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Posted in 24_fanfic

Title: Back in the Game
Author: marinw
Characters: Jack/Nadia/Abraham Haddad
Rating: R for violence and quasi-torture porn.
Summary: Based on that cruel tease of a Day 7 trailer we all saw. Jack must stop an attack on a bus.
Disclaimer: 24 is the property of the Fox Production Company. Come back, 24! We’re not done with you yet.
A/N: I think we’re all hungry for a little action!Jack. I know I am. A prequel of sorts to “Mr. Bauer Goes to Washington.” May the ever-elusive Day 7 prove my speculations wrong.

“Sooner or later you’re going to get back in the game.”
James Heller to Jack, 6:24

Abraham Haddad wasn’t cooperating.

A small knife thrust into the nerve cluster of the shoulder usually proved remarkably effective. Jack knew from personal experience exactly how painful that could be.

Now Haddad sat slumped in the chair where Jack had restrained him with a lamp cord. The rest of the room had grown quite messy. I have got to stop conducting interrogations in fancy hotels. The walls aren’t soundproof.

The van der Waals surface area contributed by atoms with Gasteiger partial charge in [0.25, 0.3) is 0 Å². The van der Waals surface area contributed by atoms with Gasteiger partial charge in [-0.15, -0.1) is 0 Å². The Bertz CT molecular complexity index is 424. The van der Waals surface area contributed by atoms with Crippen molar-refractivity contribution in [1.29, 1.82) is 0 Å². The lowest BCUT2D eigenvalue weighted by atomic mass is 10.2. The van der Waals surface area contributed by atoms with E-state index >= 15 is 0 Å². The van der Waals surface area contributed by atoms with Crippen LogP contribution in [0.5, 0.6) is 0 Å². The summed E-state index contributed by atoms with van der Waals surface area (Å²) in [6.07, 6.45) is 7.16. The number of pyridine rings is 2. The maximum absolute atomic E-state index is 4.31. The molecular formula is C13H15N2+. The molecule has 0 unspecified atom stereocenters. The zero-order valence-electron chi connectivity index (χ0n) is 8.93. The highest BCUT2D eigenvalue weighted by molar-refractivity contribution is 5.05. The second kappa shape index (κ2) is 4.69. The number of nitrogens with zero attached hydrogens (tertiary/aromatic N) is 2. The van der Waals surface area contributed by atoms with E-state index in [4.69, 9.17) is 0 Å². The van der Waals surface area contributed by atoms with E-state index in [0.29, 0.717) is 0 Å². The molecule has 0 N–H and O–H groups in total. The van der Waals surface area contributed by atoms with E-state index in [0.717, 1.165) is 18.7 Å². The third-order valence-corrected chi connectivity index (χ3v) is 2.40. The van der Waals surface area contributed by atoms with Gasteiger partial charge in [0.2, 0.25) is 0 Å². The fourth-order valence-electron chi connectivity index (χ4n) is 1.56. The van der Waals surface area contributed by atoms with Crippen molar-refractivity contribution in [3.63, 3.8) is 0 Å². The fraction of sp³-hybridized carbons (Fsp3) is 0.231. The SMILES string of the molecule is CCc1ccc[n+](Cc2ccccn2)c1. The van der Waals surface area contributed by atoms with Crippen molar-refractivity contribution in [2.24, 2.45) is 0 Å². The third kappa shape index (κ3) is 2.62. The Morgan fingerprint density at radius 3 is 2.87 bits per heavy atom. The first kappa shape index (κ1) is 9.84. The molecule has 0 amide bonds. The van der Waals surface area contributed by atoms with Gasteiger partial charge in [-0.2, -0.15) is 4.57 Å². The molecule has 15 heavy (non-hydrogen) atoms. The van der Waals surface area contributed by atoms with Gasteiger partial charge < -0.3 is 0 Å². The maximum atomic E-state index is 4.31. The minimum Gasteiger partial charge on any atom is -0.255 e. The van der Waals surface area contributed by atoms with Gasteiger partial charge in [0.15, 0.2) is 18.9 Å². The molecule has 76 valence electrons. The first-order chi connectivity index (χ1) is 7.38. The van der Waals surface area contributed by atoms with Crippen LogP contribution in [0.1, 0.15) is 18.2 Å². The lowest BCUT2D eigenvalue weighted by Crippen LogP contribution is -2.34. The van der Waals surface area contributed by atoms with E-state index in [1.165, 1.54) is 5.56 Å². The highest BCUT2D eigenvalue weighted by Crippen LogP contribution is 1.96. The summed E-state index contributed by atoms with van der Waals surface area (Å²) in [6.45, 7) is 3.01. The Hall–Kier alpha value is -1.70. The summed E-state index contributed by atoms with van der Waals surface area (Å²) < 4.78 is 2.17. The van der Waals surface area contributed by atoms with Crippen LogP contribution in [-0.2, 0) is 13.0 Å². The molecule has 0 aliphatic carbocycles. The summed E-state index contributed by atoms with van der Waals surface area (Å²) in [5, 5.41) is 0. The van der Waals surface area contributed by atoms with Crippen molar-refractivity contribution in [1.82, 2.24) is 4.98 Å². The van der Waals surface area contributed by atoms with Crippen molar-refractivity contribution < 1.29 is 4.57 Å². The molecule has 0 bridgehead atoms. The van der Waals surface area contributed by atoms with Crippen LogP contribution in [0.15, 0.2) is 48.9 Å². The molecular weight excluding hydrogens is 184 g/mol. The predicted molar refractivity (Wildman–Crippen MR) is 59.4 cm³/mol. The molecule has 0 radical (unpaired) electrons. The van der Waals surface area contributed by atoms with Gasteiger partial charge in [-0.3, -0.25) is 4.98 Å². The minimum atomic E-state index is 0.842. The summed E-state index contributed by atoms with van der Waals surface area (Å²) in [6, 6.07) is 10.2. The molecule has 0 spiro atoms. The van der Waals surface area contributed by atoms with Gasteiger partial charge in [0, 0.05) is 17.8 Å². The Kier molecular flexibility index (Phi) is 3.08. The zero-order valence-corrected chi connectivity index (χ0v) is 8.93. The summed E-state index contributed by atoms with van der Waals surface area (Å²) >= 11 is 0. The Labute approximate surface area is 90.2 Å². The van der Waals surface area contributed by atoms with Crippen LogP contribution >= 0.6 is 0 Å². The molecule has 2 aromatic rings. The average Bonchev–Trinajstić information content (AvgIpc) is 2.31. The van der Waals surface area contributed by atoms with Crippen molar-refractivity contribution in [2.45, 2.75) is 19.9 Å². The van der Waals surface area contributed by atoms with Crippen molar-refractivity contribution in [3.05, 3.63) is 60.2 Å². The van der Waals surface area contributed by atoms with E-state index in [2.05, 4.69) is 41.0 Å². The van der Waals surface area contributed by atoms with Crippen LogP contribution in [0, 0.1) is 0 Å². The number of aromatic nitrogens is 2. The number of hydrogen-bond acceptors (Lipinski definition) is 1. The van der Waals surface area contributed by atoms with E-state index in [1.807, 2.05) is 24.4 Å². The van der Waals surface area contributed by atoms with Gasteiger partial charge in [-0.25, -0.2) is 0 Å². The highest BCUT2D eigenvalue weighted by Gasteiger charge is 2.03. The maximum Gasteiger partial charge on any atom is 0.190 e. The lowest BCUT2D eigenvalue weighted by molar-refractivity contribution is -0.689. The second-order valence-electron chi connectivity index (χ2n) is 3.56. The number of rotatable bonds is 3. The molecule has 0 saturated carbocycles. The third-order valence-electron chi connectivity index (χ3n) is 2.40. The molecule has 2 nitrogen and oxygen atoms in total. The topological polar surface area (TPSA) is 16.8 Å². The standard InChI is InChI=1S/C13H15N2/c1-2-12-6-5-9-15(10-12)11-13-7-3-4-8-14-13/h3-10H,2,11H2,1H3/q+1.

Jack glanced at his watch. They had been at this for almost ten minutes. He didn’t know exactly how much time he had left, but he knew it was running out.

Jack leaned down and literally got in Haddad’s face. They were so close that their noses were almost touching.

“I know that you’re planning an attack on a city bus. And I know the attack is today. You are going to tell me exactly what bus, and when. And you are going to tell me now,”

Haddad replied by spitting on Jack’s face. His spittle landed on Jack’s cheek and was mixed with blood.

“You want to do this the hard way? Fine.”

Jack left Haddad where he was and went into the bathroom. He returned a moment later with a small towel.